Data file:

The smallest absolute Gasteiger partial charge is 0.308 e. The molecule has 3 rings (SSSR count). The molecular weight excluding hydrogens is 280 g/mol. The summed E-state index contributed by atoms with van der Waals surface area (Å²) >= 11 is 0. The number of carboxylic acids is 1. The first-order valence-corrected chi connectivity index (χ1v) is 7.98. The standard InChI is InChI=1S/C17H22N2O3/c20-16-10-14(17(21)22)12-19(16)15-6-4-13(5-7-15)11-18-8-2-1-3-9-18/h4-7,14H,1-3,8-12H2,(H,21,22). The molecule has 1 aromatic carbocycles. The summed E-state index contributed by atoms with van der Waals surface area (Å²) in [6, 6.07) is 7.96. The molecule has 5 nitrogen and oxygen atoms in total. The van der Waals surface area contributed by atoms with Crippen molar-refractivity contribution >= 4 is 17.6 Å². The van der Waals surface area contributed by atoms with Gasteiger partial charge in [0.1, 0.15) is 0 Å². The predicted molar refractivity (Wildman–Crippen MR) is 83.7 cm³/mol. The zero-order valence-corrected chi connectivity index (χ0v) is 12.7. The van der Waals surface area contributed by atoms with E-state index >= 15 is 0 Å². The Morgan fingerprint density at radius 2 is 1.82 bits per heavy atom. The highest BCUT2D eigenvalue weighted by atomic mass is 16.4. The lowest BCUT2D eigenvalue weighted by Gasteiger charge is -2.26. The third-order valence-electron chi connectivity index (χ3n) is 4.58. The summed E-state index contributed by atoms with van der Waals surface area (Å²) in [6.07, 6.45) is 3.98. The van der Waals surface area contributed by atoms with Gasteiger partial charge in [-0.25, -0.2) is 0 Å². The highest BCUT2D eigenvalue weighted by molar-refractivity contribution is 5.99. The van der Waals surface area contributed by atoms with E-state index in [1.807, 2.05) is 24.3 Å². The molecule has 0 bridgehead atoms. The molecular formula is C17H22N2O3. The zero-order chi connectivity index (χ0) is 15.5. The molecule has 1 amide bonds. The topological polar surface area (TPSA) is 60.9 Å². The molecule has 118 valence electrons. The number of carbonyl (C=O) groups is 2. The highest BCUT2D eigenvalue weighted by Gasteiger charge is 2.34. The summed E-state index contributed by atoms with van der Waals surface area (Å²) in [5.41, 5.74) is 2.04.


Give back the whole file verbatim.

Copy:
The smallest absolute Gasteiger partial charge is 0.308 e. The molecule has 3 rings (SSSR count). The molecular weight excluding hydrogens is 280 g/mol. The summed E-state index contributed by atoms with van der Waals surface area (Å²) >= 11 is 0. The number of carboxylic acids is 1. The first-order valence-corrected chi connectivity index (χ1v) is 7.98. The standard InChI is InChI=1S/C17H22N2O3/c20-16-10-14(17(21)22)12-19(16)15-6-4-13(5-7-15)11-18-8-2-1-3-9-18/h4-7,14H,1-3,8-12H2,(H,21,22). The molecule has 1 aromatic carbocycles. The summed E-state index contributed by atoms with van der Waals surface area (Å²) in [6, 6.07) is 7.96. The molecule has 5 nitrogen and oxygen atoms in total. The van der Waals surface area contributed by atoms with Crippen molar-refractivity contribution >= 4 is 17.6 Å². The van der Waals surface area contributed by atoms with Gasteiger partial charge in [0.1, 0.15) is 0 Å². The predicted molar refractivity (Wildman–Crippen MR) is 83.7 cm³/mol. The zero-order valence-corrected chi connectivity index (χ0v) is 12.7. The van der Waals surface area contributed by atoms with E-state index >= 15 is 0 Å². The Morgan fingerprint density at radius 2 is 1.82 bits per heavy atom. The highest BCUT2D eigenvalue weighted by atomic mass is 16.4. The lowest BCUT2D eigenvalue weighted by Gasteiger charge is -2.26. The third-order valence-electron chi connectivity index (χ3n) is 4.58. The summed E-state index contributed by atoms with van der Waals surface area (Å²) in [6.07, 6.45) is 3.98. The van der Waals surface area contributed by atoms with Gasteiger partial charge in [-0.25, -0.2) is 0 Å². The highest BCUT2D eigenvalue weighted by molar-refractivity contribution is 5.99. The van der Waals surface area contributed by atoms with E-state index in [1.807, 2.05) is 24.3 Å². The molecule has 0 bridgehead atoms. The molecular formula is C17H22N2O3. The zero-order chi connectivity index (χ0) is 15.5. The molecule has 1 amide bonds. The topological polar surface area (TPSA) is 60.9 Å². The molecule has 118 valence electrons. The number of carbonyl (C=O) groups is 2. The highest BCUT2D eigenvalue weighted by Gasteiger charge is 2.34. The summed E-state index contributed by atoms with van der Waals surface area (Å²) in [5.41, 5.74) is 2.04.